.... You have just made some pretty ignorant remarks.

...... ......i2f
I was going to leave it like that, but IM2frolic is right. I was just being mildly sarcastic when I have said on post 16 "That's really amazing. That Catalina 22 is incredibly fast" as a comment to your claim that your "C22 goes to windward quite well in winds up to 30 knots ... I've hit 7-8 knots to windward in a 30 knot gust ". By your answer, on post 19, it seems that you believe that I was serious about that.

Making 7K or 8k against the wind is obviously impossible with a Catalina 22. I am not saying that you have not read that speed, but, depending if you saw it on the GPS or in the speed device, you were sailing on a very strong current or you need to calibrate your speed device.

Here you have a J24 speed prevision table. As you know a J24 is a racing boat bigger than your boat and much, much faster. These previsions are optimal speeds:

Speed Chart

You can see that this racing sailor on his racing boat is not able to do better than 5.6K at 45º of the true wind, with 24.3K of apparent wind. With carbon sails on a top boat, probably it is possible to do a lot better, but a lot better would be about 6.5K at 45º.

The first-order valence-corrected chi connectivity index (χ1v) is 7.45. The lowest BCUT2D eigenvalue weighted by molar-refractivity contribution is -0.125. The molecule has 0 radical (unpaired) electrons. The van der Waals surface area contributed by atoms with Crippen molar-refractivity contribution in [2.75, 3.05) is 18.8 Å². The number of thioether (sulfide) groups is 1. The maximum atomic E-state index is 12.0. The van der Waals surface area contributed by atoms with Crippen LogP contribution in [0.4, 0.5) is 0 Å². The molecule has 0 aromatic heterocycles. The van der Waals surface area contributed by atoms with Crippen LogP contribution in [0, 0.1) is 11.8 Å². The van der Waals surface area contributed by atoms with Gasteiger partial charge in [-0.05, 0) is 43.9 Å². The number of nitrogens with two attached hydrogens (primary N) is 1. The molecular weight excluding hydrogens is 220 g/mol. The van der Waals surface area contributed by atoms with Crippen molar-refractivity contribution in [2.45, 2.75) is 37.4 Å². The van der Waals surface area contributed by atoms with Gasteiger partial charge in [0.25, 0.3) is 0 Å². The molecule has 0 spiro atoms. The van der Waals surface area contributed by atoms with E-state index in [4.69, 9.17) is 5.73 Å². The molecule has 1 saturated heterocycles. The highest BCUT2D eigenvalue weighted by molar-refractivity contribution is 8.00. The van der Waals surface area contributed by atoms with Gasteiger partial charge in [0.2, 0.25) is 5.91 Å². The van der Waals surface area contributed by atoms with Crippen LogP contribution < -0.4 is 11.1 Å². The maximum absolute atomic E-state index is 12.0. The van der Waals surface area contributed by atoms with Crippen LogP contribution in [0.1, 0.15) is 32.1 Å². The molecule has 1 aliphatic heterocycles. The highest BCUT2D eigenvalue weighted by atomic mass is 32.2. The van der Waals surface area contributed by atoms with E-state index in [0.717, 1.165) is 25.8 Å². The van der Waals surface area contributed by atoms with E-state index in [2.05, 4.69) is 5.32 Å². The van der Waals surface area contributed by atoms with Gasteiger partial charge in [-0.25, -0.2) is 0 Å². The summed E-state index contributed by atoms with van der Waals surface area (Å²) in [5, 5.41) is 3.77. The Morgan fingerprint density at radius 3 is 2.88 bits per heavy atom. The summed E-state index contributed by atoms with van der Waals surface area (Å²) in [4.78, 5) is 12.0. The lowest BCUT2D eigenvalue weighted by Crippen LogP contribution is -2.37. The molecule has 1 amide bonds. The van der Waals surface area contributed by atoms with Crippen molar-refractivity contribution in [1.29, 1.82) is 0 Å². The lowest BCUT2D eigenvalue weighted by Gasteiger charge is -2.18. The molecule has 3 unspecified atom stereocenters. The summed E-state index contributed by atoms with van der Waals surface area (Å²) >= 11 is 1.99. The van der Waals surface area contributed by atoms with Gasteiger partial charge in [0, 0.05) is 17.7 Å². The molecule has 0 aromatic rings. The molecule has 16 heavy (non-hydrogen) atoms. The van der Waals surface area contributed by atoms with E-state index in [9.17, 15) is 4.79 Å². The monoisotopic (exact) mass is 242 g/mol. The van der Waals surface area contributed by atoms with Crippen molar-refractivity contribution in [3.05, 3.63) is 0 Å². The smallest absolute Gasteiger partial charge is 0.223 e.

http://www.j24blog.com/wp-content/up.../j24_polar.pdf

So, you can see that your claim of 8k , against the wind on a Catalina 22 makes no sense (for doing almost 8k at 45º you woud need at least a J 122, on flat water, of course).

http://www.blur.se/polar/J122_polar_IRC.pdf

You say that: "Actually, my C22 goes to windward quite well in winds up to 30 knots with a heavy working jib and reefed main " and I believe ( not at 8k ) but you are talking of protected waters, in almost flat water.

If you travel you will find that 30k of wind on open seas, blowing for any considerable period of time, will result in troubled seas and waves bigger than 1.5 M. As I have said, try to sail your boat against + 20k of true wind and 2 M short waves and probably you will sail backwards.

I like your enthusiasm, but I believe you are making inaccurate remarks.

Regards

Paulo

Last edited by PCP; 07-10-2010 at 08:39 PM. Reason: Bad English